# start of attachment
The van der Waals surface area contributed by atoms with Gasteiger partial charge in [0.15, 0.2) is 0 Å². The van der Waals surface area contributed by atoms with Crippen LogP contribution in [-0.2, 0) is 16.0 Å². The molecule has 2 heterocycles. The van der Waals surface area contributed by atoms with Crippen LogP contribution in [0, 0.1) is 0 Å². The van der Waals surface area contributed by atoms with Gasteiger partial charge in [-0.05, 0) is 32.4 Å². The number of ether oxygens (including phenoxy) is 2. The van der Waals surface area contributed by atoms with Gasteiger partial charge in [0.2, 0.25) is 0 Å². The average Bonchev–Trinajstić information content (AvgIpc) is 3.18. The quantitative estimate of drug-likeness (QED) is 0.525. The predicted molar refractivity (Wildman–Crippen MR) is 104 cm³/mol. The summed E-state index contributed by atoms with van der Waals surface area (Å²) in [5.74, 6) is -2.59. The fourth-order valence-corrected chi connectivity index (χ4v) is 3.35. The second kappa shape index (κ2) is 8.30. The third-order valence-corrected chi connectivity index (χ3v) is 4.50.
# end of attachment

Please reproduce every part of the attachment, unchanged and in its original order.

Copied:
The van der Waals surface area contributed by atoms with Gasteiger partial charge in [0.15, 0.2) is 0 Å². The van der Waals surface area contributed by atoms with Crippen LogP contribution in [-0.2, 0) is 16.0 Å². The molecule has 2 heterocycles. The van der Waals surface area contributed by atoms with Crippen LogP contribution in [0, 0.1) is 0 Å². The van der Waals surface area contributed by atoms with Gasteiger partial charge in [-0.05, 0) is 32.4 Å². The number of ether oxygens (including phenoxy) is 2. The van der Waals surface area contributed by atoms with Gasteiger partial charge in [0.2, 0.25) is 0 Å². The average Bonchev–Trinajstić information content (AvgIpc) is 3.18. The quantitative estimate of drug-likeness (QED) is 0.525. The predicted molar refractivity (Wildman–Crippen MR) is 104 cm³/mol. The summed E-state index contributed by atoms with van der Waals surface area (Å²) in [5.74, 6) is -2.59. The fourth-order valence-corrected chi connectivity index (χ4v) is 3.35. The second kappa shape index (κ2) is 8.30. The third-order valence-corrected chi connectivity index (χ3v) is 4.50.